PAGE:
Live: Tillerson says North Korea must "earn its way back to the table," contradicting prior remarks

Tillerson on North Korea

Secretary of State Rex Tillerson on Friday at a United Nations meeting on North Korea said the regime must "earn its way back to the table," seemingly contradicting comments he made earlier this week when he said the U.S. is ready for talks with North Korea "without preconditions." But the top U.S. diplomat on Friday insisted that earlier this week he also called for North Korea to end its aggressive stance before talks can begin. 

"We have been clear that all options remain on the table in the defense of our nation," Tillerson said at the Friday meeting. "But we do not seek, nor do we want, war with North Korea. The United States will use all necessary measures to defend itself against North Korean aggression, but our hope remains that diplomacy will produce a resolution."

"As I said earlier this week, a sustained cessation of North Korea's threatening behavior must occur before talks can begin," Tillerson continued. "North Korea must earn its way back to the table. The pressure campaign must and will continue, until denuclearization is achieved. We will in the meantime keep our channels of communication open."

But Tillerson on Tuesday at the Atlantic Council in Washington, D.C., indicated talks could begin anytime, "without preconditions."

"When do the talks begin? We have said, from the diplomatic side, we are ready to talk any time North Korea would like to talk. And we are ready to have the first meeting without preconditions. Let's just meet," Tillerson said.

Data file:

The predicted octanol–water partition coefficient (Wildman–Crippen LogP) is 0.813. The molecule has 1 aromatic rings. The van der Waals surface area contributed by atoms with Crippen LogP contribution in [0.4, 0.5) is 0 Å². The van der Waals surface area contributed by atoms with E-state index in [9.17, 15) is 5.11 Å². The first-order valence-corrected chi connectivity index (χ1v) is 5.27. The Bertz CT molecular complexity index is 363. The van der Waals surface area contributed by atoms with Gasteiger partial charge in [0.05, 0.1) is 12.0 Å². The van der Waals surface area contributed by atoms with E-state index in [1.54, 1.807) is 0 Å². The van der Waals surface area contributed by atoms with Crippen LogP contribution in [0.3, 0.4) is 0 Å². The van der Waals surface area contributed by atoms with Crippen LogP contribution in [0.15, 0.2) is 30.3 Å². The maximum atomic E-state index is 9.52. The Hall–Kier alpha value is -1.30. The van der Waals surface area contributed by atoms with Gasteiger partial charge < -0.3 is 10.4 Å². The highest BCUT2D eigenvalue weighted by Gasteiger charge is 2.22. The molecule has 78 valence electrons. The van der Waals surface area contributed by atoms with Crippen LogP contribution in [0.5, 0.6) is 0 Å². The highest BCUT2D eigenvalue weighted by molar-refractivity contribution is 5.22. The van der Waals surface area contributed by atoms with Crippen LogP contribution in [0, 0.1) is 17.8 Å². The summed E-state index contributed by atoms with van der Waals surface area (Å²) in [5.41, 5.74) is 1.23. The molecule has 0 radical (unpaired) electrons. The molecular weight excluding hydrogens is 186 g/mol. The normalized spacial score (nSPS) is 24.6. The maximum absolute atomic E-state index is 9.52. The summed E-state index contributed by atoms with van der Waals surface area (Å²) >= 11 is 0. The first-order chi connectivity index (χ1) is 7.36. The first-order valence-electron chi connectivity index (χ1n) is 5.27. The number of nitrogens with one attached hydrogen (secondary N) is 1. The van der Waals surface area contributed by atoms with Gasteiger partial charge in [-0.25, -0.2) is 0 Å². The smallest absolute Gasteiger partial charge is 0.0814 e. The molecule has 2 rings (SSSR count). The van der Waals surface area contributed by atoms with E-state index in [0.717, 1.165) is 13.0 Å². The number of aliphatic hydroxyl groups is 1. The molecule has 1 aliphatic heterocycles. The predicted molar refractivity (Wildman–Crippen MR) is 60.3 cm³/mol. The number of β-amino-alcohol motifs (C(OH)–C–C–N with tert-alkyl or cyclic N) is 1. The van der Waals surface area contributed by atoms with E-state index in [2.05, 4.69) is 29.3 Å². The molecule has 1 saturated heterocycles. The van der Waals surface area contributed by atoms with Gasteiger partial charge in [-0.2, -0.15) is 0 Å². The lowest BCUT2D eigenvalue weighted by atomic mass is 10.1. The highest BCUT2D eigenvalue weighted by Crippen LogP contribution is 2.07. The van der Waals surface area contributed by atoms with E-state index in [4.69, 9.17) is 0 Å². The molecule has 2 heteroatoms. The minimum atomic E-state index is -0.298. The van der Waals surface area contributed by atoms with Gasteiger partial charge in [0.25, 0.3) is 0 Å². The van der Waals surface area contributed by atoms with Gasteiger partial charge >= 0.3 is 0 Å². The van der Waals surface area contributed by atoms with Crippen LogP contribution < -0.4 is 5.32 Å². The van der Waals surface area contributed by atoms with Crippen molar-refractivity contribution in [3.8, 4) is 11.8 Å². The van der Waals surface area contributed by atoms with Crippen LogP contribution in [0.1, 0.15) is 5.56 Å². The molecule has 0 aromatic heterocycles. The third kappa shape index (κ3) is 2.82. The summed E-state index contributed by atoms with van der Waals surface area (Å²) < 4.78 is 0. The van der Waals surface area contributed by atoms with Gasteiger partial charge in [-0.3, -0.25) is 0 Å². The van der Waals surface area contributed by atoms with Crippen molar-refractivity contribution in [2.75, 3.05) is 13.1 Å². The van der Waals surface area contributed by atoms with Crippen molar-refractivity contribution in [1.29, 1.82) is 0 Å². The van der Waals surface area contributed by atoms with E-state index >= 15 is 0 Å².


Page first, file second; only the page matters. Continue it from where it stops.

Tillerson added Tuesday, "We can talk about the weather if you want. We can talk whether it is going to be a square table or a round table if that is what you are excited about."

Those comments caused a stir, given that they departed from the general U.S. stance on talks with the North Korean regime. 

National Security Adviser H.R. McMaster also insisted the "reporting" of Tillerson's earlier comments this week was inaccurate, even though the comments came directly from the secretary of state. 

McMaster on Wednesday framed the proposal for possible talks as part of a process, not an end in and of itself. 

"I know there's some reporting yesterday about Secretary Tillerson said we're open to initiating negotiations, but those negotiations are not—or talks, you know—would be, are not an end in and of themselves, and there would be no preconditions to those—when he said there will be no preconditions, what that means is, we're not going to alleviate, we're not going to relieve any pressure on North Korea or give in to any demands they might make for payoffs," McMaster said Wednesday in remarks at the Jamestown Foundation. 

Later in a press availability on Friday, Tillerson said the U.S. will not accept other nations' preconditions for talks. Tillerson said the "president's policy on North Korea is quite clear and there is no daylight" between the president's approach and how it is implemented. The secretary of state said the president wants to continue to put pressure on North Korea that is "intended to lead to diplomatic talks," and communication channels remain "open."

"They know where the door is," Tillerson said of North Korea. "They know where to walk through that door when they want to talk."

North Korea has carried out three nuclear tests and launched a number of ballistic missiles over the last two years. 

CBS News' Kylie Atwood contributed to this report.